Here’s a recent story we wanted to share with you from USA Today. It’s about a small group of parents who wanted their teenage children to be able to have real jobs someday. Sitting around with nothing productive to do would be boring and frustrating for their kids, not to mention expensive. But they also knew the plain truth: It’s tough for someone with autism to get a job.
So, like an increasing number of parents with children on the autism spectrum, these parents hired them themselves. Their non-profit Extraordinary Ventures businesses, including one cleaning city buses and another making candles and other gifts, now employs 40 people with developmental disabilities in the Chapel Hill area.
Parent Lori Ireland recently told her story to a group of autism parents and advocates as part of a nationwide effort by the advocacy group Autism Speaks to inspire more parents to follow her lead. (The group has also developed a digital tool kit to help people with autism get and keep jobs.) Ireland and others will share their experience with parents in more cities this Fall, including Los Angeles, Boston, Chicago, Miami, St. Louis and Scottsdale, Arizona.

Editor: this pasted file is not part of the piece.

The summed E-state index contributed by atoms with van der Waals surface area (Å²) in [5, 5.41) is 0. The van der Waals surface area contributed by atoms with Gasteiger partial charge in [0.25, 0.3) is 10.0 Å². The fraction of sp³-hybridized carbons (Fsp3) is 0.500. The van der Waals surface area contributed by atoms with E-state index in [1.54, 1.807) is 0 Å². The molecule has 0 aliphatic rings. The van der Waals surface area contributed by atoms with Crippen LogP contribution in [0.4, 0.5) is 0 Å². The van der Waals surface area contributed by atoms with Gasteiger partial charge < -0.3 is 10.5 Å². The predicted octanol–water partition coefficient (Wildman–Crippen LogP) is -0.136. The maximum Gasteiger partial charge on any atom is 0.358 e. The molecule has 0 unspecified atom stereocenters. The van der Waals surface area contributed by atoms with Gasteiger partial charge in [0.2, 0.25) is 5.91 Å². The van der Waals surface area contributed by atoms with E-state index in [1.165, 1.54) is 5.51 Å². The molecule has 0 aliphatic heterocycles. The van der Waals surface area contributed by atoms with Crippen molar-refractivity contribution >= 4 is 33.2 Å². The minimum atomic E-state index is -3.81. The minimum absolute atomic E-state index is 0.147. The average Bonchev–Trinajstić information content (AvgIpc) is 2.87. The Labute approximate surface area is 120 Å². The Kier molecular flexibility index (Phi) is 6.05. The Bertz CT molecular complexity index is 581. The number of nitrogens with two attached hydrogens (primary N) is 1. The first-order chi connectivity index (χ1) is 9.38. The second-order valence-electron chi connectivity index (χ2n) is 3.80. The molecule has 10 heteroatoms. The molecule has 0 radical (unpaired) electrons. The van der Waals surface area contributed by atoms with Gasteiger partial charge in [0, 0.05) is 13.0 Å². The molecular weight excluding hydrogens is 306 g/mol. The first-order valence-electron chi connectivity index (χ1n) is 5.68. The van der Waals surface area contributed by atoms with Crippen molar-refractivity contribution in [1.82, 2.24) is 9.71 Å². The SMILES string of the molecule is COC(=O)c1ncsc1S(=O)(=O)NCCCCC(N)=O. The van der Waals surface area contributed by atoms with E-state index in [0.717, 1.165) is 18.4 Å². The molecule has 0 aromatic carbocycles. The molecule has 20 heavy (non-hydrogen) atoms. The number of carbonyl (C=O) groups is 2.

USA Today reports that slightly more than half of young people with autism have ever worked for pay since leaving high school, according to a survey published in the current issue of the Journal of the American Academy of Child & Adolescent Psychiatry. Roughly 85% of those who were least disabled had worked, compared with just 12% of those most severely disabled. To read more go to USA Today at:
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